The third time I wrote this story, I had been torn down to my core. There were no safe places left — not for me, not for my work. Everything I did was wrong. There was no warm hearth upon which I could nestle. After so many years of fighting for independence, I was on my own and barely able to breathe. Left with the few words that meant something to me. The few words that wouldn’t leave me alone.

It’s been three years since the third time. Three years, and this story has won awards, and finally found publication. The joy of finally seeing this story in print…well, I can’t quite put that into words. Nor can I promise I won’t write this story a fourth time, as I navigate the shriveled climes of my very non-snowy setting. But I can say that the story of this story — this story that began nine years ago and continues on — is one I will carry with me, wherever I go. This story has not left me.

You can read And How the Algae Twines at InfectiveInk.com.

Can’t Finish What I Started

I’m not sure if you know this about me, but I’m a master of beginnings. As in, my MFA really stands for, “Master of First Attempts.” But middles? Ends? Yeah, not so much. Let’s just say if my hard drive is a vast desert, story beginnings bounce like tumbleweeds over the horizon. And there I am, dragging my parched, sunburned body along the sand, just trying to capture one of them — any of them — in my maniacal story web. How’s that for dramatic imagery?

Rather than attempting to give this post an end here, I’ll toss you over to Write By Night, who have been kind enough to publish my musings on the subject of beginnings that have no end. Here’s the article. Voila! Go forth! Complete something for once!

Garbage Cans on the Streets of Suburbia

Huzzah! I’ve got another piece up on Citizen Brooklyn. It’s all about suburbia. Specifically, garbage cans on the streets of suburbia, which is why I decided to title it, Garbage Cans on the Streets of Suburbia. Oh sure, it’s about love and life and children all that good stuff too, but those things don’t make for a good title.

Check ‘er out here. And thanks to Citizen Brooklyn!

How I Feel When Salespeople Call

Sure, we all get sales calls. But if you’re a business owner, you really get sales calls. For every one expert blogpost I’ve run for my business so far, I’ve gotten one sales call a day. And the thing is, they use all of these tactics that just play right into all of my weaknesses, namely my tendency to muse things over aloud, rather than just saying, “No/yes, I will/will not do this,” as well as my willingness to open up to anyone when they ask empathetic questions, even if they’re obviously BS. I just cannot tell you how much I hate these calls. They’re so manipulative that it’s impossible to tell if something actually is valuable to me, and, while I’m listening to them blather on without pausing, all I can think about is that I should be writing right now.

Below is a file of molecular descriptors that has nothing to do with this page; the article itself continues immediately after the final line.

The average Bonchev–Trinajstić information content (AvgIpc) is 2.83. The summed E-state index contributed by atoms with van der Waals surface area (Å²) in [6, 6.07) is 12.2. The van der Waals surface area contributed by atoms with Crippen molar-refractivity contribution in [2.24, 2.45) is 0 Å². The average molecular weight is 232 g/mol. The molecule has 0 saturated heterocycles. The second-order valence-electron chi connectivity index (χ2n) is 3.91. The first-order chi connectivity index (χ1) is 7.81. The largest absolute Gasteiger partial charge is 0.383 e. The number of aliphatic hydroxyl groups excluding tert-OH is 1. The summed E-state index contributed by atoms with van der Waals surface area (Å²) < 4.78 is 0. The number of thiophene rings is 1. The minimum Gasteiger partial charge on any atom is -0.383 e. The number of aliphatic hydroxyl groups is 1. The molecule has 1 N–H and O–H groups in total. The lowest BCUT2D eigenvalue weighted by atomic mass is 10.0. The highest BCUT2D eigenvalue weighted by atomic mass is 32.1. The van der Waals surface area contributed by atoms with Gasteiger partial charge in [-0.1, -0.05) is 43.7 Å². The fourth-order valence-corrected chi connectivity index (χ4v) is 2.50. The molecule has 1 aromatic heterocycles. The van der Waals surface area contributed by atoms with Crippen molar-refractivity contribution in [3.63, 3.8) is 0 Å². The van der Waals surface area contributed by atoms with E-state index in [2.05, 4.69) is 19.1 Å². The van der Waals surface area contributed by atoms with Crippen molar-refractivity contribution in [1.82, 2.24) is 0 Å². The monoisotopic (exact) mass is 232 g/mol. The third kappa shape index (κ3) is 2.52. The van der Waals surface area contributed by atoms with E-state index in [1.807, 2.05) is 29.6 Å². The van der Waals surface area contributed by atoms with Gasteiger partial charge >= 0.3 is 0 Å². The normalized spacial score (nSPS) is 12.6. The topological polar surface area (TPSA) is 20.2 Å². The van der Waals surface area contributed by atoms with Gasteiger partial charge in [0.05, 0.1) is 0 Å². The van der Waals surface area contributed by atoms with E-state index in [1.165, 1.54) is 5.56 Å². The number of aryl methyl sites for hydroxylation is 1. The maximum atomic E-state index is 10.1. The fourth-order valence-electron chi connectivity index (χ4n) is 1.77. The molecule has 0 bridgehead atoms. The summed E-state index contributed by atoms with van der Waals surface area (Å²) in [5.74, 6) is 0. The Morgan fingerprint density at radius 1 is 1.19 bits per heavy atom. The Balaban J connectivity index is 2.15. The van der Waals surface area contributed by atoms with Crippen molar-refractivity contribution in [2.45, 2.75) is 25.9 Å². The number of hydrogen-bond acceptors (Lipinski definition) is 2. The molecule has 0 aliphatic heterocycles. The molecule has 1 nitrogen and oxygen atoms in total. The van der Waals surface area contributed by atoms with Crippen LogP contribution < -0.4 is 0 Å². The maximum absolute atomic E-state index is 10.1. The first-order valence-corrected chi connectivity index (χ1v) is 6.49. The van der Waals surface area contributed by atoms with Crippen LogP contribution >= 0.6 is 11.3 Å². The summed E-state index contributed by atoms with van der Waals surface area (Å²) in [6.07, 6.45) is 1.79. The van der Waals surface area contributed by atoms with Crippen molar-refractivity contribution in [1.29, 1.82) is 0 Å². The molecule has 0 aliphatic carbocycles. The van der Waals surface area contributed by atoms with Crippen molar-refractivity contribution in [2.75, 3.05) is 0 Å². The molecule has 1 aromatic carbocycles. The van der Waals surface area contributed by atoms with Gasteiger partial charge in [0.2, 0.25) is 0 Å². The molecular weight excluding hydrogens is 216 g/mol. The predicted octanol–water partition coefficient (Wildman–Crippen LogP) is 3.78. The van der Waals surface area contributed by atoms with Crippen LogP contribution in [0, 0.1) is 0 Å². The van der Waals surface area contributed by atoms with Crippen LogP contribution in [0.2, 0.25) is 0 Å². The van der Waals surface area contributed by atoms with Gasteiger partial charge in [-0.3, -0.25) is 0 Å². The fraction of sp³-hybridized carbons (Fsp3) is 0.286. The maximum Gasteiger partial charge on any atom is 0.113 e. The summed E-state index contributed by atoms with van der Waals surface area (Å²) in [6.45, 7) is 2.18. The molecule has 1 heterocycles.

So, I’ve put a little comic together, just for you, salespeople who call me when I’m trying to write or get other things done…

The Beauty in the…HOLY CRAP!

The other night, I stopped at the gas station after a long, hard day. As I was waiting for the tank to fill, I stared up at the moon, so sharp and bright in the cloudless sky, and I tried to appreciate the beauty of the world. My eyes fell to a lamp post, where kamikaze bugs slammed against the plastic, fell toward the ground, turned around, and tried their luck again. So eager and determined in their futility.

I tried to write a poem in my mind, to feel the world like I used to when life was slower. Find pleasure at least in words if not in the dry, cracked ground, in the sweat staining continents into my t-shirt. I tried to see the Seattle green in the wrinkled leaves, to see the mountains thrusting jagged snow-capped peaks into the gray sky. The cool of the lake against my skin. Quietude beyond rain-smeared panes.

The gas pumped on, and I began to feel at one with the earth.

And then a MASSIVE cricket the length of my finger and as thick as an OTHERWORLDLY BEAST dropped hard onto my neck and chirped triumphantly.

I dropped the pump, shouted “HOLY CRAP!” and flailed from one end of my car to the other.

And that was the end of that.